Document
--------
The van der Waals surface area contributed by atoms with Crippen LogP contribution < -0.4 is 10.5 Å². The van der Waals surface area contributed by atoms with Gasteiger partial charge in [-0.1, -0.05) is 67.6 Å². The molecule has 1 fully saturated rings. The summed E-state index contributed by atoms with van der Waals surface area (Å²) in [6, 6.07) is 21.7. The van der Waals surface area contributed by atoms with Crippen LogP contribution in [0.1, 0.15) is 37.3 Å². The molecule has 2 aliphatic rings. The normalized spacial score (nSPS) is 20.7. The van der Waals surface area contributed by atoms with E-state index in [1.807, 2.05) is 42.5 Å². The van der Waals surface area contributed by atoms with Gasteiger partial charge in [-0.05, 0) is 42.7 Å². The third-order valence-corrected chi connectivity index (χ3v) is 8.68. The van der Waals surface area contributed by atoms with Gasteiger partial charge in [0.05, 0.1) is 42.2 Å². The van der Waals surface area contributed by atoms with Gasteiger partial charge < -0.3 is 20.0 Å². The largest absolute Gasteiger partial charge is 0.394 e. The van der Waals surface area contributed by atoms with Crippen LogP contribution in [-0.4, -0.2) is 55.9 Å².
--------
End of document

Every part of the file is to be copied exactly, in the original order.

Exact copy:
The van der Waals surface area contributed by atoms with Crippen LogP contribution < -0.4 is 10.5 Å². The van der Waals surface area contributed by atoms with Gasteiger partial charge in [-0.1, -0.05) is 67.6 Å². The molecule has 1 fully saturated rings. The summed E-state index contributed by atoms with van der Waals surface area (Å²) in [6, 6.07) is 21.7. The van der Waals surface area contributed by atoms with Crippen LogP contribution in [0.1, 0.15) is 37.3 Å². The molecule has 2 aliphatic rings. The normalized spacial score (nSPS) is 20.7. The van der Waals surface area contributed by atoms with E-state index in [1.807, 2.05) is 42.5 Å². The van der Waals surface area contributed by atoms with Gasteiger partial charge in [-0.05, 0) is 42.7 Å². The third-order valence-corrected chi connectivity index (χ3v) is 8.68. The van der Waals surface area contributed by atoms with Gasteiger partial charge in [0.05, 0.1) is 42.2 Å². The van der Waals surface area contributed by atoms with Gasteiger partial charge < -0.3 is 20.0 Å². The largest absolute Gasteiger partial charge is 0.394 e. The van der Waals surface area contributed by atoms with Crippen LogP contribution in [-0.4, -0.2) is 55.9 Å².